University of Hertfordshire

  • Joy Cuenco
  • Natascha Wehnert
  • Oleg Blyuss
  • Anna Kazarian
  • Harry J Whitwell
  • Usha Menon
  • Anne Dawnay
  • Michael P Manns
  • Stephen P Pereira
  • John F Timms
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Original languageEnglish
Pages (from-to)17430-17442
Number of pages13
JournalOncotarget
Volume9
Issue25
DOIs
Publication statusPublished - 3 Apr 2018

Abstract

The non-invasive differentiation of malignant and benign biliary disease is a clinical challenge. Carbohydrate antigen 19-9 (CA19-9), leucine-rich α2-glycoprotein (LRG1), interleukin 6 (IL6), pyruvate kinase M2 (PKM2), cytokeratin 19 fragment (CYFRA21.1) and mucin 5AC (MUC5AC) have reported utility for differentiating cholangiocarcinoma (CCA) from benign biliary disease. Herein, serum levels of these markers were tested in 66 cases of CCA and 62 cases of primary sclerosing cholangitis (PSC) and compared with markers of liver function and inflammation. Markers panels were assessed for their ability to discriminate malignant and benign disease. Several of the markers were also assessed in pre-diagnosis biliary tract cancer (BTC) samples with performances evaluated at different times prior to diagnosis. We show that LRG1 and IL6 were unable to accurately distinguish CCA from PSC, whereas CA19-9, PKM2, CYFRA21.1 and MUC5AC were significantly elevated in malignancy. Area under the receiver operating characteristic curves for these individual markers ranged from 0.73-0.84, with the best single marker (PKM2) providing 61% sensitivity at 90% specificity. A panel combining PKM2, CYFRA21.1 and MUC5AC gave 76% sensitivity at 90% specificity, which increased to 82% sensitivity by adding gamma-glutamyltransferase (GGT). In the pre-diagnosis setting, LRG1, IL6 and PKM2 were poor predictors of BTC, whilst CA19-9 and C-reactive protein were elevated up to 2 years before diagnosis. In conclusion, LRG1, IL6 and PKM2 were not useful for early detection of BTC, whilst a model combining PKM2, CYFRA21.1, MUC5AC and GGT was beneficial in differentiating malignant from benign biliary disease, warranting validation in a prospective trial.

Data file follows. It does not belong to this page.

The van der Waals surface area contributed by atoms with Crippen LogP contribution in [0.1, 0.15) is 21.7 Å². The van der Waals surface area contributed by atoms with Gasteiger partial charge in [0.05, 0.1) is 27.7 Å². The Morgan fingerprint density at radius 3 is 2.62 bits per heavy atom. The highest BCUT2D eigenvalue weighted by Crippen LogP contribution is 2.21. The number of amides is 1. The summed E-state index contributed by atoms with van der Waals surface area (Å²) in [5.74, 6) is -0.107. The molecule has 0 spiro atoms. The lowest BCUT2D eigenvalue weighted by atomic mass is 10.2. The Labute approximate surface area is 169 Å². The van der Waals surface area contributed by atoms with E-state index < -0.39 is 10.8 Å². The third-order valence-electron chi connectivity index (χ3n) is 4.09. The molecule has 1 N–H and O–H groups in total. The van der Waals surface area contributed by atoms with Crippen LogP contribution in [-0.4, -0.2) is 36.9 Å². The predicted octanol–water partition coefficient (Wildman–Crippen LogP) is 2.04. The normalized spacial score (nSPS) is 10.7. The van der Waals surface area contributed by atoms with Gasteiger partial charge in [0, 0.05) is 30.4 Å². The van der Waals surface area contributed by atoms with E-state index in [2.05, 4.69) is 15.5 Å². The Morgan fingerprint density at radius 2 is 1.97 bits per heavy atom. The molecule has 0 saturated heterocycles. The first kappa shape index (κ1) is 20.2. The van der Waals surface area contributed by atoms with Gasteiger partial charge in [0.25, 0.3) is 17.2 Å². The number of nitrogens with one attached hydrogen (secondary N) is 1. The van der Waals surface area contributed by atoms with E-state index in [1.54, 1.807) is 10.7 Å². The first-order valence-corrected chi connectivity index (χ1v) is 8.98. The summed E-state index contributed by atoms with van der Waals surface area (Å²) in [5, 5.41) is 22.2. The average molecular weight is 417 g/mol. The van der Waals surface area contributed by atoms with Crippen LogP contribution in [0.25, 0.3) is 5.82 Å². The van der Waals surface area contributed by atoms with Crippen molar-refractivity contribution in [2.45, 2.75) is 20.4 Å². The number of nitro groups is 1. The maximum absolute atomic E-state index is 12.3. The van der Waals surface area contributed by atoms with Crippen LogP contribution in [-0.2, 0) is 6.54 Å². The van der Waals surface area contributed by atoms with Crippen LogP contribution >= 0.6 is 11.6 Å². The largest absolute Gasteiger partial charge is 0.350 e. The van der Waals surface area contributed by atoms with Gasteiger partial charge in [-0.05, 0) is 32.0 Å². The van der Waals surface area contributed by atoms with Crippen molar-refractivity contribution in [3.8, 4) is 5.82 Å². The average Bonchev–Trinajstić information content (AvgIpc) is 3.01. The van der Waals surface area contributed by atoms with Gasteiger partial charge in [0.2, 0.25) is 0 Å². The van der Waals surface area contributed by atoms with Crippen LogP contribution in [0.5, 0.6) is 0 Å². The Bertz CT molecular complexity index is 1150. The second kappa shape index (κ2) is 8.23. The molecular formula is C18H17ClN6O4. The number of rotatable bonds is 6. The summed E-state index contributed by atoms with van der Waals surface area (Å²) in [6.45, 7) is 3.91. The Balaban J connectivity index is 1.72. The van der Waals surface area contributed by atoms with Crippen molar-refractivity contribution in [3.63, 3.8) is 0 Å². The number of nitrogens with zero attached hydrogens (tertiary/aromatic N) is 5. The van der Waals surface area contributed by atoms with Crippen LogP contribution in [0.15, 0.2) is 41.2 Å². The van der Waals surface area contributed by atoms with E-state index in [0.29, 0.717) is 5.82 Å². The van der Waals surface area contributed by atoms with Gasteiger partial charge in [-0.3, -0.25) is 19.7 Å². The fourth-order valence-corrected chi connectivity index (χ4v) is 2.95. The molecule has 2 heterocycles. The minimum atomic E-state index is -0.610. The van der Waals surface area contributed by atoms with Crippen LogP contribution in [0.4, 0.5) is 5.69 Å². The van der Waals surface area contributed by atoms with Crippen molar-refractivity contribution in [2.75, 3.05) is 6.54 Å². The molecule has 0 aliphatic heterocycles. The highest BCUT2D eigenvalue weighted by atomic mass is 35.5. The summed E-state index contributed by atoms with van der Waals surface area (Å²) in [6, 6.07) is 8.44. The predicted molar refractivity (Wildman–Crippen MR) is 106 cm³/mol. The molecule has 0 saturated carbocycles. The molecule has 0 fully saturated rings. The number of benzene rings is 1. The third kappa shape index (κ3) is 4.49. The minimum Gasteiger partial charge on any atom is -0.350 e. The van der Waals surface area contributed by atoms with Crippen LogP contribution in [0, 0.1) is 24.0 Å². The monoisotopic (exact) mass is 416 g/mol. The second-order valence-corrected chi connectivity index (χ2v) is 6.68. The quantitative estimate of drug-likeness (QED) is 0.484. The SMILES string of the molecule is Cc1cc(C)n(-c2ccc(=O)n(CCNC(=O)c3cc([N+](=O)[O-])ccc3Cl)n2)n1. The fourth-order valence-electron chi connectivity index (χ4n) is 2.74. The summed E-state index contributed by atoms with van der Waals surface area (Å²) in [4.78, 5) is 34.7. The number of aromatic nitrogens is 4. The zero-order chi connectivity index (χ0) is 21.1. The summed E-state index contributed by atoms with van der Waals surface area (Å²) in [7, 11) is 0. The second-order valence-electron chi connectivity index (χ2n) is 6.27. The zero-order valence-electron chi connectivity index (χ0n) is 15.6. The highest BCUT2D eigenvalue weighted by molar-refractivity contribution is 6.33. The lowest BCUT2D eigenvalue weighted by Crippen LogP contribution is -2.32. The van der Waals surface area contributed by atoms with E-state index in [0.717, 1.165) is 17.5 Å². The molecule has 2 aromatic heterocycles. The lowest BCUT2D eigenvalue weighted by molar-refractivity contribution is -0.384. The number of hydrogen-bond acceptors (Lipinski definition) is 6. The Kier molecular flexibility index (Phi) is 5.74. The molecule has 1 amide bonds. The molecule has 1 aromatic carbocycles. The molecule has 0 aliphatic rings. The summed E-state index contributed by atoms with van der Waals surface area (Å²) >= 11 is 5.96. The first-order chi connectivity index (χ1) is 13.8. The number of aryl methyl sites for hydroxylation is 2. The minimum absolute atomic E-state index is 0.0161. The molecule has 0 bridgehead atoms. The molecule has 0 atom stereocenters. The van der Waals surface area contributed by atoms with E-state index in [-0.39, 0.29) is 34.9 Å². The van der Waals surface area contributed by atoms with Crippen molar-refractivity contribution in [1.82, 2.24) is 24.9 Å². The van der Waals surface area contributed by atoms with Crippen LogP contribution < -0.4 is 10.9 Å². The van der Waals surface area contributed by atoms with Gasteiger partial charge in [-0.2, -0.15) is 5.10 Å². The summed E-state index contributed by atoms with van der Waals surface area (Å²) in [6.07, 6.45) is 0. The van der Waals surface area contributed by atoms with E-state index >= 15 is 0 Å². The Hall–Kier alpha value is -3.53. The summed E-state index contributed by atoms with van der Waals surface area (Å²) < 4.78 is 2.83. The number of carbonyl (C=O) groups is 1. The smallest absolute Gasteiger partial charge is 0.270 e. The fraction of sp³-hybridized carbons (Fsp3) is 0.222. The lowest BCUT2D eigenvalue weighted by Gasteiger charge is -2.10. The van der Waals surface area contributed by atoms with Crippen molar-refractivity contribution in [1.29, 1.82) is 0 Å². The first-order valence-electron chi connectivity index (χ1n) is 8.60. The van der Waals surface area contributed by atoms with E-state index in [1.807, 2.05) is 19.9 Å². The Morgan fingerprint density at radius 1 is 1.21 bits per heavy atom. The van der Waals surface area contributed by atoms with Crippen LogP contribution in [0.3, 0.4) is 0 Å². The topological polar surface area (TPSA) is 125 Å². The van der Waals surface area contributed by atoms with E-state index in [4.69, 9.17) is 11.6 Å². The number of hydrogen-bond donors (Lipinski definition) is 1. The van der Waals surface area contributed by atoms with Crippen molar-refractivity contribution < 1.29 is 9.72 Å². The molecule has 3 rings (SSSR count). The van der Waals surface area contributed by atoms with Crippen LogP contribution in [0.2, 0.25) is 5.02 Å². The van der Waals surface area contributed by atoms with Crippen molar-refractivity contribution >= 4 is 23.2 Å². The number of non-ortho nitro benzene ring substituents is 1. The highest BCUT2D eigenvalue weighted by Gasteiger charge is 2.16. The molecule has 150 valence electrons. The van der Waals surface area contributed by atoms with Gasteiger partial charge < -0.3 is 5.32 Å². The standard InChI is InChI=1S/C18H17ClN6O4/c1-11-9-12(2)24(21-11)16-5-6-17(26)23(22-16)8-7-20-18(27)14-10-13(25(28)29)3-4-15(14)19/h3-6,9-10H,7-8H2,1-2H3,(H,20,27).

ID: 18772146